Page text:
Dale's only remaining claim is that unknown DOC staff, CBM Food
Services, and unknown CBM employees violated his First Amendment rights by
serving him non-kosher food. As discussed above, discovery has revealed, to
the extent seemingly possible, the identities of those responsible for ensuring
that the kosher meals were properly prepared and served. Therefore, summary
judgment is granted to. defendants unknown CBM employees because they are
no longer unknown. If Dale wishes to amend his complaint in order to add
Trierweiller and Schroeter, he may do so. He may not, however, use this
amended complaint to add claims.
Summary judgment is also granted to unknown DOC staff. Defendants
have provided evidence that DOC staff members are not involved in preparing
or serving the kosher meals at MDSP. Docket 94 T| 10, Docket 95 ^9.
Therefore, Dale has not raised an issue of material fact as to whether DOC staff
violated his constitutional rights.
Dale sets forth facts sufficient to demonstrate a genuine issue of material
fact and overcome defendants' motion for summary judgment as to his First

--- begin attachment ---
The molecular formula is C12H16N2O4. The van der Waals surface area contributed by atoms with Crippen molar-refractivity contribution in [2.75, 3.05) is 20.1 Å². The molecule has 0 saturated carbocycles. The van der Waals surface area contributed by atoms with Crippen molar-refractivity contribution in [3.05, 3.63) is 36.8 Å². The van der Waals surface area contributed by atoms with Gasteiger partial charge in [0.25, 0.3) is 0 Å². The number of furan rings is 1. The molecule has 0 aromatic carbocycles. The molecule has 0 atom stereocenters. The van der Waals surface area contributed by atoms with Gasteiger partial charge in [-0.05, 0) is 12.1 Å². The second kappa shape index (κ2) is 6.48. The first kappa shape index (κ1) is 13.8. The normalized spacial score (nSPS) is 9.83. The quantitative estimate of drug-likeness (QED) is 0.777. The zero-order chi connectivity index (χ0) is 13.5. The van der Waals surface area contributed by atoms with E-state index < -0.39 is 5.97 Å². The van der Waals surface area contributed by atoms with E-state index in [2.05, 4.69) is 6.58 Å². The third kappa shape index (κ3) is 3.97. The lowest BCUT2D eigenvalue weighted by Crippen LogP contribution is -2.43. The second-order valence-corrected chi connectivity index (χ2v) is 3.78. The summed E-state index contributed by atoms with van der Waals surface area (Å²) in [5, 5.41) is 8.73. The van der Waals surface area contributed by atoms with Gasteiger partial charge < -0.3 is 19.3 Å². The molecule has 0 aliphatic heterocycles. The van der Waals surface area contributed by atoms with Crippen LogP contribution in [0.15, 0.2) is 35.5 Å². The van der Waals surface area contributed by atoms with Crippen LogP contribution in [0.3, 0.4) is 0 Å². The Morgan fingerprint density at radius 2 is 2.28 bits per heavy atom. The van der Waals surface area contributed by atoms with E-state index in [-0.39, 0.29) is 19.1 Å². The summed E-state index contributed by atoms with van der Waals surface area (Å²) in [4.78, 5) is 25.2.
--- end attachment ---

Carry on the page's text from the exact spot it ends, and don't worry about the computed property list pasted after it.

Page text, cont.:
Amendment claim. Because he has been released from South Dakota DOC
custody, defendants are granted summary judgment as to his RLUIPA claims.
The unknown defendants in Dale's amended complaint are now known.
Therefore, summary judgment is granted to defendants unknown DOC staff
and unknown CBM employees. Finally, Dale may amend his complaint in order
to add discovered defendants.
Accordingly, it is ORDERED
Dale's motion to compel (Docket 82) is denied.
Defendants' motion for summary judgment(Docket 90) is granted
as to all claims against Robert Dooley, Unknown Department of
Corrections Staff, and Unknown CBM Employees.
Defendants' motion for summary judgment(Docket 90) is granted
as to Dale's RLUlPA claim against CBM Correctional Food Services.
Defendants' motion for summary judgment(Docket 90) is denied
as to Dale's First Amendment claim against CBM Correctional
If Dale wishes to add defendants, he must do so through a
proposed amended complaint no later than March 9, 2017.
Dated this 17th day of February, 2017.
BY THE COURT:
.,awrence L. Piersol
United States District Judge
Disclaimer: Justia Dockets & Filings provides public litigation records from the federal appellate and district courts. These filings and docket sheets should not be considered findings of fact or liability, nor do they necessarily reflect the view of Justia.
Why Is My Information Online?